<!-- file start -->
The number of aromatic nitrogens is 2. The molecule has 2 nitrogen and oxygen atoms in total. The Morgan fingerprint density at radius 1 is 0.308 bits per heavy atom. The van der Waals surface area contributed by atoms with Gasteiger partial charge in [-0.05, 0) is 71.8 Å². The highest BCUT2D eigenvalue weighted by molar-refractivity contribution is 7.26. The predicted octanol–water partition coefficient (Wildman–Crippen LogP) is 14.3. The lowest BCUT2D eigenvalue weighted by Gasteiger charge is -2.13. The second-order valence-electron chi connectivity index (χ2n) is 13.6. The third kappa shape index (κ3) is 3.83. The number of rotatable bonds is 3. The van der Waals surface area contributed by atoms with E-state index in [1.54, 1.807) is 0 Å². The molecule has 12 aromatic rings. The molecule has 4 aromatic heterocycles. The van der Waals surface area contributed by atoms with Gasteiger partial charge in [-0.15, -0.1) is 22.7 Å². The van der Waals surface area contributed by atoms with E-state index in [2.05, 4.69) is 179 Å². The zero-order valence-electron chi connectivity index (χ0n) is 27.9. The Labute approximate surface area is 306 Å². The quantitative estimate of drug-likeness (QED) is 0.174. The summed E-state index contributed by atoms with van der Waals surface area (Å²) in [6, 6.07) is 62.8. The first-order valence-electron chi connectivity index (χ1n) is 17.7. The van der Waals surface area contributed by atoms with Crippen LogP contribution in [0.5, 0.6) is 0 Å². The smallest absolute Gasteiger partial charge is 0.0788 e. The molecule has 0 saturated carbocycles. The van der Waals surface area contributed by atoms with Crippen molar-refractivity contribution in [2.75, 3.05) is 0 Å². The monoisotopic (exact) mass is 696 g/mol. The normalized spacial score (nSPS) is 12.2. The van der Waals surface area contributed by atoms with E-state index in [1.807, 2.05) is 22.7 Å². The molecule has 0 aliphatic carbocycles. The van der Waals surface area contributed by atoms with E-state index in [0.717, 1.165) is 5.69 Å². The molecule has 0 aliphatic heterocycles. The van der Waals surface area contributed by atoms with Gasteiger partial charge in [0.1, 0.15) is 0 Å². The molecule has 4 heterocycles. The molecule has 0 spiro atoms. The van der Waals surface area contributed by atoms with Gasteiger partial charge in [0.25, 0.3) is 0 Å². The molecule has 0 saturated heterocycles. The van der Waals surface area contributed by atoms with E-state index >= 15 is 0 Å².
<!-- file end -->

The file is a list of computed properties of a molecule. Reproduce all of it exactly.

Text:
The number of aromatic nitrogens is 2. The molecule has 2 nitrogen and oxygen atoms in total. The Morgan fingerprint density at radius 1 is 0.308 bits per heavy atom. The van der Waals surface area contributed by atoms with Gasteiger partial charge in [-0.05, 0) is 71.8 Å². The highest BCUT2D eigenvalue weighted by molar-refractivity contribution is 7.26. The predicted octanol–water partition coefficient (Wildman–Crippen LogP) is 14.3. The lowest BCUT2D eigenvalue weighted by Gasteiger charge is -2.13. The second-order valence-electron chi connectivity index (χ2n) is 13.6. The third kappa shape index (κ3) is 3.83. The number of rotatable bonds is 3. The van der Waals surface area contributed by atoms with E-state index in [1.54, 1.807) is 0 Å². The molecule has 12 aromatic rings. The molecule has 4 aromatic heterocycles. The van der Waals surface area contributed by atoms with Gasteiger partial charge in [-0.15, -0.1) is 22.7 Å². The van der Waals surface area contributed by atoms with E-state index in [2.05, 4.69) is 179 Å². The zero-order valence-electron chi connectivity index (χ0n) is 27.9. The Labute approximate surface area is 306 Å². The quantitative estimate of drug-likeness (QED) is 0.174. The summed E-state index contributed by atoms with van der Waals surface area (Å²) in [6, 6.07) is 62.8. The first-order valence-electron chi connectivity index (χ1n) is 17.7. The van der Waals surface area contributed by atoms with Crippen LogP contribution in [0.5, 0.6) is 0 Å². The smallest absolute Gasteiger partial charge is 0.0788 e. The molecule has 0 saturated carbocycles. The van der Waals surface area contributed by atoms with Crippen molar-refractivity contribution in [2.75, 3.05) is 0 Å². The monoisotopic (exact) mass is 696 g/mol. The normalized spacial score (nSPS) is 12.2. The van der Waals surface area contributed by atoms with E-state index in [1.807, 2.05) is 22.7 Å². The molecule has 0 aliphatic carbocycles. The van der Waals surface area contributed by atoms with E-state index in [0.717, 1.165) is 5.69 Å². The molecule has 0 aliphatic heterocycles. The van der Waals surface area contributed by atoms with Gasteiger partial charge in [0.1, 0.15) is 0 Å². The molecule has 4 heterocycles. The molecule has 0 spiro atoms. The van der Waals surface area contributed by atoms with Gasteiger partial charge in [0.25, 0.3) is 0 Å². The molecule has 0 saturated heterocycles. The van der Waals surface area contributed by atoms with E-state index >= 15 is 0 Å².